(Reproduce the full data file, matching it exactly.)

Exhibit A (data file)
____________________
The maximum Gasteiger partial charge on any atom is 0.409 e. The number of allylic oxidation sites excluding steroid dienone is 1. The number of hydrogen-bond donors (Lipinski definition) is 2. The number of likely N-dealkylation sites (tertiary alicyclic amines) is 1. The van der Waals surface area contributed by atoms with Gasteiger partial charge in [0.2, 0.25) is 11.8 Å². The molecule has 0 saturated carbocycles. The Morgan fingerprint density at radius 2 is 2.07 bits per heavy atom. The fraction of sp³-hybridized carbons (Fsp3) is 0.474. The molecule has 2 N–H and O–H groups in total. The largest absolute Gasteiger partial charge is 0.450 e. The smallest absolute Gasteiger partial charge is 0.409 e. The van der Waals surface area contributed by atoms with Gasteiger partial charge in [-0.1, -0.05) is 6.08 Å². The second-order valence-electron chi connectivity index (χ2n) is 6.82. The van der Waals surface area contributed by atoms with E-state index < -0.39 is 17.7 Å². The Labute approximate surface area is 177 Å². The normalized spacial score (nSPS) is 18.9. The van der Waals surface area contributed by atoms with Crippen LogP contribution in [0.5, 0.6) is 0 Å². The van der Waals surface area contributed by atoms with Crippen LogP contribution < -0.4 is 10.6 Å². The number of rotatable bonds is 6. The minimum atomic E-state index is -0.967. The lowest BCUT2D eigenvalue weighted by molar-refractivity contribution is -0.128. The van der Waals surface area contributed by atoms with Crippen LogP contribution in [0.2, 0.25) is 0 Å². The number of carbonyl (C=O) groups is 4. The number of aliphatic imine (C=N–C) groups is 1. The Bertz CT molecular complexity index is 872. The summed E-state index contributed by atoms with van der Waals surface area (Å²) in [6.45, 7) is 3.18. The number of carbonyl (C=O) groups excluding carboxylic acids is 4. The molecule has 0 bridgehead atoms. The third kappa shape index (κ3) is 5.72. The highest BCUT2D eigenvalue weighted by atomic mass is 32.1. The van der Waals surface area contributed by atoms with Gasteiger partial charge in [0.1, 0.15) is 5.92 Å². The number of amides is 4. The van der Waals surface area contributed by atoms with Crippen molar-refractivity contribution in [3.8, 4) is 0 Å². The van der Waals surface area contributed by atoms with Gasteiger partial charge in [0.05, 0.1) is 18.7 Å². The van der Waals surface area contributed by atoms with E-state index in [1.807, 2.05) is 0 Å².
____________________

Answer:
The maximum Gasteiger partial charge on any atom is 0.409 e. The number of allylic oxidation sites excluding steroid dienone is 1. The number of hydrogen-bond donors (Lipinski definition) is 2. The number of likely N-dealkylation sites (tertiary alicyclic amines) is 1. The van der Waals surface area contributed by atoms with Gasteiger partial charge in [0.2, 0.25) is 11.8 Å². The molecule has 0 saturated carbocycles. The Morgan fingerprint density at radius 2 is 2.07 bits per heavy atom. The fraction of sp³-hybridized carbons (Fsp3) is 0.474. The molecule has 2 N–H and O–H groups in total. The largest absolute Gasteiger partial charge is 0.450 e. The smallest absolute Gasteiger partial charge is 0.409 e. The van der Waals surface area contributed by atoms with Gasteiger partial charge in [-0.1, -0.05) is 6.08 Å². The second-order valence-electron chi connectivity index (χ2n) is 6.82. The van der Waals surface area contributed by atoms with E-state index < -0.39 is 17.7 Å². The Labute approximate surface area is 177 Å². The normalized spacial score (nSPS) is 18.9. The van der Waals surface area contributed by atoms with Crippen LogP contribution in [0.5, 0.6) is 0 Å². The van der Waals surface area contributed by atoms with Crippen LogP contribution < -0.4 is 10.6 Å². The number of rotatable bonds is 6. The minimum atomic E-state index is -0.967. The lowest BCUT2D eigenvalue weighted by molar-refractivity contribution is -0.128. The van der Waals surface area contributed by atoms with Crippen LogP contribution in [0.2, 0.25) is 0 Å². The number of carbonyl (C=O) groups is 4. The number of aliphatic imine (C=N–C) groups is 1. The Bertz CT molecular complexity index is 872. The summed E-state index contributed by atoms with van der Waals surface area (Å²) in [6.45, 7) is 3.18. The number of carbonyl (C=O) groups excluding carboxylic acids is 4. The molecule has 0 bridgehead atoms. The third kappa shape index (κ3) is 5.72. The highest BCUT2D eigenvalue weighted by atomic mass is 32.1. The van der Waals surface area contributed by atoms with Gasteiger partial charge in [0.1, 0.15) is 5.92 Å². The number of amides is 4. The van der Waals surface area contributed by atoms with Crippen molar-refractivity contribution in [3.8, 4) is 0 Å². The van der Waals surface area contributed by atoms with Gasteiger partial charge in [0.05, 0.1) is 18.7 Å². The van der Waals surface area contributed by atoms with E-state index in [1.807, 2.05) is 0 Å².